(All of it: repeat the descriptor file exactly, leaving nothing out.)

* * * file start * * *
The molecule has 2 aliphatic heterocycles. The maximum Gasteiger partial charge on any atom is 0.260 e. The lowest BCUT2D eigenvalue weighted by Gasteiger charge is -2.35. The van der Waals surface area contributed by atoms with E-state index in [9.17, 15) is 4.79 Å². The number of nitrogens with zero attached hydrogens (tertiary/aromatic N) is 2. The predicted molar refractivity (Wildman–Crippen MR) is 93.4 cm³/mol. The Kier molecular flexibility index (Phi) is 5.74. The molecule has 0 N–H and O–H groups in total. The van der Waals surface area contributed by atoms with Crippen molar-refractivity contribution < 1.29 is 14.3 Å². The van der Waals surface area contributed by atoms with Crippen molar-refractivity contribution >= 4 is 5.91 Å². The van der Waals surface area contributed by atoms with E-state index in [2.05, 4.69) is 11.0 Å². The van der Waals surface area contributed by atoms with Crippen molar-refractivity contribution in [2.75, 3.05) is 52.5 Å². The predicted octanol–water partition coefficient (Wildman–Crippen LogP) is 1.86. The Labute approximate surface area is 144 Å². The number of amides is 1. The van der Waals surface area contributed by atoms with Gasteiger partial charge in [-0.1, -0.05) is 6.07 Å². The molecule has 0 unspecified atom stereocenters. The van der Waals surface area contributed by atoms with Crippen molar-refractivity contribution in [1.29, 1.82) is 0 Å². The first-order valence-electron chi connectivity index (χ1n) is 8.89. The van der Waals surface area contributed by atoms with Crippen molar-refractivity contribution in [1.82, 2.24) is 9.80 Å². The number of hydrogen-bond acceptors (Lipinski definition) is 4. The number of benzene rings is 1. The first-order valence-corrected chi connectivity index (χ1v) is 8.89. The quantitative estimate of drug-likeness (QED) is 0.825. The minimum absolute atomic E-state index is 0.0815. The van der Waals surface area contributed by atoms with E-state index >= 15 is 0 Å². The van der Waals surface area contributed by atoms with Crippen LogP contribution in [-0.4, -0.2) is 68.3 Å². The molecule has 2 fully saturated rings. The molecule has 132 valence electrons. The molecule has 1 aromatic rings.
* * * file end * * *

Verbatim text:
The molecule has 2 aliphatic heterocycles. The maximum Gasteiger partial charge on any atom is 0.260 e. The lowest BCUT2D eigenvalue weighted by Gasteiger charge is -2.35. The van der Waals surface area contributed by atoms with E-state index in [9.17, 15) is 4.79 Å². The number of nitrogens with zero attached hydrogens (tertiary/aromatic N) is 2. The predicted molar refractivity (Wildman–Crippen MR) is 93.4 cm³/mol. The Kier molecular flexibility index (Phi) is 5.74. The molecule has 0 N–H and O–H groups in total. The van der Waals surface area contributed by atoms with Crippen molar-refractivity contribution < 1.29 is 14.3 Å². The van der Waals surface area contributed by atoms with Crippen molar-refractivity contribution >= 4 is 5.91 Å². The van der Waals surface area contributed by atoms with E-state index in [2.05, 4.69) is 11.0 Å². The van der Waals surface area contributed by atoms with Crippen molar-refractivity contribution in [2.75, 3.05) is 52.5 Å². The predicted octanol–water partition coefficient (Wildman–Crippen LogP) is 1.86. The Labute approximate surface area is 144 Å². The number of amides is 1. The van der Waals surface area contributed by atoms with Gasteiger partial charge in [-0.1, -0.05) is 6.07 Å². The molecule has 0 unspecified atom stereocenters. The van der Waals surface area contributed by atoms with Crippen molar-refractivity contribution in [1.29, 1.82) is 0 Å². The first-order valence-electron chi connectivity index (χ1n) is 8.89. The van der Waals surface area contributed by atoms with Crippen molar-refractivity contribution in [1.82, 2.24) is 9.80 Å². The number of hydrogen-bond acceptors (Lipinski definition) is 4. The number of benzene rings is 1. The first-order valence-corrected chi connectivity index (χ1v) is 8.89. The quantitative estimate of drug-likeness (QED) is 0.825. The minimum absolute atomic E-state index is 0.0815. The van der Waals surface area contributed by atoms with E-state index >= 15 is 0 Å². The van der Waals surface area contributed by atoms with Crippen LogP contribution in [-0.4, -0.2) is 68.3 Å². The molecule has 2 fully saturated rings. The molecule has 132 valence electrons. The molecule has 1 aromatic rings.